LONDON (Reuters) - Britain will begin legislating on Wednesday for a new Bill of Rights to give the government the power to ignore rulings from the European Court of Human Rights (ECHR), which last week blocked ministers' plans to send migrants to Rwanda.
Last Tuesday, the ECHR issued last minute injunctions to prevent a handful of asylum seekers being sent to the East African country, meaning Britain's first planned deportation flight did not go ahead on schedule.
The new Bill of Rights that will be put before parliament on Wednesday will make clear that Britain's Supreme Court, which had allowed the Rwanda flights, had legal supremacy and ECHR decisions did not always need to be followed by British courts.
It would confirm that injunctions issued by the ECHR under its Rule 39, which stopped the Rwandan flight, were not binding, the Ministry of Justice said.
"These reforms will reinforce freedom of speech, enable us to deport more foreign offenders and better protect the public from dangerous criminals," British Deputy Prime Minister Dominic Raab said.
The government said the new bill would restrict the ability of foreign criminals to use a right to family life to prevent their deportation, and would stop "trivial" human rights cases from getting to court. It will also cement in law greater freedom of the press and freedom of expression, it added.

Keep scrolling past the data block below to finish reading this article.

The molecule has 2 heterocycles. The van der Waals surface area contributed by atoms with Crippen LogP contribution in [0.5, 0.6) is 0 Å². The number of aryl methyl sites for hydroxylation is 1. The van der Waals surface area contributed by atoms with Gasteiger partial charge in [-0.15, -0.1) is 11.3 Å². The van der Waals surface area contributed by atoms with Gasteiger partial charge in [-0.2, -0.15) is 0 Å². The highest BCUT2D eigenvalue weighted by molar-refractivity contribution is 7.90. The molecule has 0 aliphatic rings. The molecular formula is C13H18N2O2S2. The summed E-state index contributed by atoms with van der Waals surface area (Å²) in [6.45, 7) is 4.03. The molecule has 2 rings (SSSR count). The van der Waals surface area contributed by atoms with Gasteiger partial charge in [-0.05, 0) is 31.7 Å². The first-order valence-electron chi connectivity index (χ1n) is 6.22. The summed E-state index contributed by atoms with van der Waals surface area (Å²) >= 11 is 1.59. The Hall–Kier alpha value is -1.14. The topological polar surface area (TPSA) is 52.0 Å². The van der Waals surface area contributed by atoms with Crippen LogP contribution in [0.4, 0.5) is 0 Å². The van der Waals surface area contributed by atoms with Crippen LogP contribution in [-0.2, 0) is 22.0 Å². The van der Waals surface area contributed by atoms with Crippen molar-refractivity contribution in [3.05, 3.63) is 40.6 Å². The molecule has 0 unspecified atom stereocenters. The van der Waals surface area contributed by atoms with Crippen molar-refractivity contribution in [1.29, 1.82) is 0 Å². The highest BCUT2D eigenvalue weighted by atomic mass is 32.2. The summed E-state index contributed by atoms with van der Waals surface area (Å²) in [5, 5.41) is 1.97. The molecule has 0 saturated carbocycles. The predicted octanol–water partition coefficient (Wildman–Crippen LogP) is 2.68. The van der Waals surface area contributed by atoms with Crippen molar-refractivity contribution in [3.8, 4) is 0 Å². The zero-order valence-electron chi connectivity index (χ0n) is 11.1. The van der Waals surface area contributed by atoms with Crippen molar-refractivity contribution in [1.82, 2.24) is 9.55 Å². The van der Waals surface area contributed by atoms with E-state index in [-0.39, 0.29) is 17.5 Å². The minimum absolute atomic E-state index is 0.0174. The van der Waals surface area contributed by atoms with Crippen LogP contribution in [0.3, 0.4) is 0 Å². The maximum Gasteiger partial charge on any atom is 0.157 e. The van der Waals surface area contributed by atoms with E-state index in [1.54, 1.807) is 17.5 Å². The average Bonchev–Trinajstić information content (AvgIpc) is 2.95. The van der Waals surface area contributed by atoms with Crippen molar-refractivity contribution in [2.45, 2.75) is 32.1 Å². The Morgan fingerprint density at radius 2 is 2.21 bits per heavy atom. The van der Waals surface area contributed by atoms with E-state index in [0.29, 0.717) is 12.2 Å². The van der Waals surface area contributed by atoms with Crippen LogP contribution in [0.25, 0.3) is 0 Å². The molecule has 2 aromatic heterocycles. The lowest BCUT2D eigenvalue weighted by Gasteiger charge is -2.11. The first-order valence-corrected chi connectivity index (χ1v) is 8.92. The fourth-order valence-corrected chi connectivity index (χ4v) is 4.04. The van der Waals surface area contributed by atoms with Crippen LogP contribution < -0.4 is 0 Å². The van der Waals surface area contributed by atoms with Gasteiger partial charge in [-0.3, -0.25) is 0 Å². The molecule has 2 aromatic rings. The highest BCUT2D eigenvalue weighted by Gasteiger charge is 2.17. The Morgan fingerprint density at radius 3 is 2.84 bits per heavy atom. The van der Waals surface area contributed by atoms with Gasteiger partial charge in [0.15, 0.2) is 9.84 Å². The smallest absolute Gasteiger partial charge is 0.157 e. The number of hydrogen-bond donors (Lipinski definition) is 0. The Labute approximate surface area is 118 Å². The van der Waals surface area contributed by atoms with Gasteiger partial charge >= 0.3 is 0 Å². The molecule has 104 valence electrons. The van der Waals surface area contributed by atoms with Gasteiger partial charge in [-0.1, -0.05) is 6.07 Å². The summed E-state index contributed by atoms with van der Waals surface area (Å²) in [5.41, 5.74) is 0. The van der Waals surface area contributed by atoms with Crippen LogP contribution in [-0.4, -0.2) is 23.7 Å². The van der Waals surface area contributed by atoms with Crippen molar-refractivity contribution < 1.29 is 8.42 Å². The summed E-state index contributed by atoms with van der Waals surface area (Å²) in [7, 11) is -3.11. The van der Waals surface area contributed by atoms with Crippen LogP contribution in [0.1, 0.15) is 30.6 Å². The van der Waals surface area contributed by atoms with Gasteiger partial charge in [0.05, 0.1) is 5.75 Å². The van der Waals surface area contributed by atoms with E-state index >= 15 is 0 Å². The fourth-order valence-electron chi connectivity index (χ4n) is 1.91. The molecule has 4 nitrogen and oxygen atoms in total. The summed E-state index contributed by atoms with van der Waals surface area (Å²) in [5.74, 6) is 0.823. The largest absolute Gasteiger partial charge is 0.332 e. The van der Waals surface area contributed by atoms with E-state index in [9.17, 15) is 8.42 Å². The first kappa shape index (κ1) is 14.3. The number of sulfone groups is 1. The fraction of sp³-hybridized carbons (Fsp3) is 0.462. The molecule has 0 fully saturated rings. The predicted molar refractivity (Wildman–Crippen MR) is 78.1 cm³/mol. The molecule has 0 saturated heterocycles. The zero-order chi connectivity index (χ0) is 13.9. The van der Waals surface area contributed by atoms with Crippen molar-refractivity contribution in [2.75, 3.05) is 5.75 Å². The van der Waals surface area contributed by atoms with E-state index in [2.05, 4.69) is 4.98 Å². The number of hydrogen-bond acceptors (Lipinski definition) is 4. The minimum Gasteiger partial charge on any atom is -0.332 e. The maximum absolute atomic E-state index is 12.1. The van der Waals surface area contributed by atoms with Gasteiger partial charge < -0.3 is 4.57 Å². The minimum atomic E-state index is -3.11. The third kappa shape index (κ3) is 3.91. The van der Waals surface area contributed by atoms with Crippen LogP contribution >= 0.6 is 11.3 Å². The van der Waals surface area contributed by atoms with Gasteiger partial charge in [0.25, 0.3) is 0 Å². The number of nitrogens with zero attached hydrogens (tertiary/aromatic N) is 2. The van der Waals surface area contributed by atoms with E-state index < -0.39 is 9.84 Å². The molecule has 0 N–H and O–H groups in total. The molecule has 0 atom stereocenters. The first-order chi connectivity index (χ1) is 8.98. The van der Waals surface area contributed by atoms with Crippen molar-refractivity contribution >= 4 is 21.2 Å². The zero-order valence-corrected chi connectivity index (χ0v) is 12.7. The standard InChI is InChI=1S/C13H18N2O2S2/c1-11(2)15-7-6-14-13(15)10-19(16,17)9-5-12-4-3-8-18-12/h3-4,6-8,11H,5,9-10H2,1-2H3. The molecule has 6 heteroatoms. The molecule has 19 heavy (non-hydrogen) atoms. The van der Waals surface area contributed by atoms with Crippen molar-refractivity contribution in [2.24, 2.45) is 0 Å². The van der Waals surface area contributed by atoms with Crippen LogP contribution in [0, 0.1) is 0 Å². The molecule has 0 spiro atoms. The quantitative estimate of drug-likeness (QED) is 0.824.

Lawyers and campaigners said however that the plan would erode people's rights and hand more power to ministers. As it stands, British courts are not bound by ECHR rulings anyway.
Stephanie Boyce, president of the Law Society of England and Wales, said it would create an acceptable class of human rights abuses, while Sacha Deshmukh, Amnesty International UK’s Chief Executive, said it was unsurprising that politicians held to account by human rights laws wanted them removed.
"This is not about tinkering with rights. It's about removing them," Deshmukh said.
Some lawmakers in the ruling Conservative Party had wanted Britain to pull out of the European Convention on Human Rights altogether after last week's decision, but Raab said there were no plans to do so.
(Reporting by Michael Holden; Editing by Hugh Lawson)